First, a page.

The House Appropriations Committee on Wednesday approved a $17.4 billion midyear spending plan by a 53-5 vote. Several Democrats voted against the spending plan, contending it doesn't adequately fund education.
Legislators trimmed spending in various state agencies to avoid using about $33 million in lottery funds for the scholarships, as Perdue had proposed. Georgia colleges appeared to take the hardest hit. The House budget plan slashed another $10 million from the state's university system.
"There are difficult choices here and you will see that," House Appropriations Committee Chairman Ben Harbin said as he presented the spending plan.
Georgia is grappling with a $1.2 billion budget hole for the fiscal year than ends June 30. On Tuesday, state money managers reported that revenues were down in January, the 14th straight month that tax collections in the state have declined.
The state constitution mandates that lottery money be used for a select group of things, including the HOPE scholarship and pre-kindergarten programs. Legislative leaders have asked Attorney General Thurbert Baker for a legal opinion on whether the funds shift Perdue had proposed was constitutional.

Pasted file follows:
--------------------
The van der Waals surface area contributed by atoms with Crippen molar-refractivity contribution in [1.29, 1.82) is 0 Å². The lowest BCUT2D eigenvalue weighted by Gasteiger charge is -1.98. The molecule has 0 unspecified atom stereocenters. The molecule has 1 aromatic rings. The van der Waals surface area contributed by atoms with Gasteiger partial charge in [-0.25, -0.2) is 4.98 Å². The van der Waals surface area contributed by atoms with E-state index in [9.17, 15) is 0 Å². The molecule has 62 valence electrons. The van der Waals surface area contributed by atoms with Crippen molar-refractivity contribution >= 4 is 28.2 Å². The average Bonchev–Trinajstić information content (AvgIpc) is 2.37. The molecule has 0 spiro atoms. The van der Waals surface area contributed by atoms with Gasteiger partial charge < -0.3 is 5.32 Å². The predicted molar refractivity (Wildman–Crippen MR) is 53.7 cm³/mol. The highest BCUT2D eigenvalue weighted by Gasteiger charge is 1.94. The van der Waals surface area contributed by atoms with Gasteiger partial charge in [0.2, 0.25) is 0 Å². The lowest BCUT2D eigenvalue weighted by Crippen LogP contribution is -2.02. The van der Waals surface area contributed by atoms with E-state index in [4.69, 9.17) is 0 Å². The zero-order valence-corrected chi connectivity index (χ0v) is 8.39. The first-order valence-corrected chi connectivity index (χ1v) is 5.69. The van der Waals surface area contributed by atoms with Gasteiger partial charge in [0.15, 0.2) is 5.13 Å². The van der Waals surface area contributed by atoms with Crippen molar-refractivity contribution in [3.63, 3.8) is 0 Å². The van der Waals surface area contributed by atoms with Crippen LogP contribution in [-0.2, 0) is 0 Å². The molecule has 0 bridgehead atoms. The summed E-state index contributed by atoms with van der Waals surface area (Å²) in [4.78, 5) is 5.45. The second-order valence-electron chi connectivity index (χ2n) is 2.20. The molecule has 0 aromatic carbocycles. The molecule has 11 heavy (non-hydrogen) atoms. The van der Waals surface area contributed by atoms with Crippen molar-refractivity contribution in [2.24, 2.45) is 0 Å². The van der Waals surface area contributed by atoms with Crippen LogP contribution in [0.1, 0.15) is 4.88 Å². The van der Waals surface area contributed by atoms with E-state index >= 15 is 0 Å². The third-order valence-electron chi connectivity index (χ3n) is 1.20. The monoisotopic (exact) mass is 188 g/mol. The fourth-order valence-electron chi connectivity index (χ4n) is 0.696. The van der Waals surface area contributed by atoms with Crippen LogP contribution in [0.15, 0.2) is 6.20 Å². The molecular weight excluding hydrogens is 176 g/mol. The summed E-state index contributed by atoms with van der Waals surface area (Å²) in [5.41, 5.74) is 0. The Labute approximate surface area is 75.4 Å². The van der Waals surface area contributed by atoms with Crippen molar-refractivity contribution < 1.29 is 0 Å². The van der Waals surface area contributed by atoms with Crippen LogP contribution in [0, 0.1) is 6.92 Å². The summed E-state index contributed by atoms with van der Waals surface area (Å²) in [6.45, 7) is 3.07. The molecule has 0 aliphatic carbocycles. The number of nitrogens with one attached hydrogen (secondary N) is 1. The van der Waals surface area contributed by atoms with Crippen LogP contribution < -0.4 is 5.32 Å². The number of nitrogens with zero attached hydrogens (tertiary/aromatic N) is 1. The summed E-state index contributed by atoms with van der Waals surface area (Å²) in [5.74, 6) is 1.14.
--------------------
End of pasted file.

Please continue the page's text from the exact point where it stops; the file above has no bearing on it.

The House also scraped together $17 million to funnel into state equalization grants, which help school districts with poor tax bases keep pace with their wealthier counterparts.
The House budget also restored $300,000 for tourism programs. They are also adding cash for six special investigative agents in the state Department of Revenue to boost tax collections.
House Minority Leader DuBose Porter said he voted against the budget because it continues to underfund education. Perdue's office has disputed that saying school funding has risen under his watch.
The budget plan is scheduled to face a vote in the full House on Thursday. It will then move to the state Senate.
At the end of Wednesday's hearing, Harbin took the unusual step of chastising lawmakers who had skipped budget subcommittee hearings this week. In some instances, he said panels lacked a quorum to vote and he had to attend meetings.
"We have a tough, tough road in front of us," he said, urging legislators to make the meetings where difficult spending decisions are being made.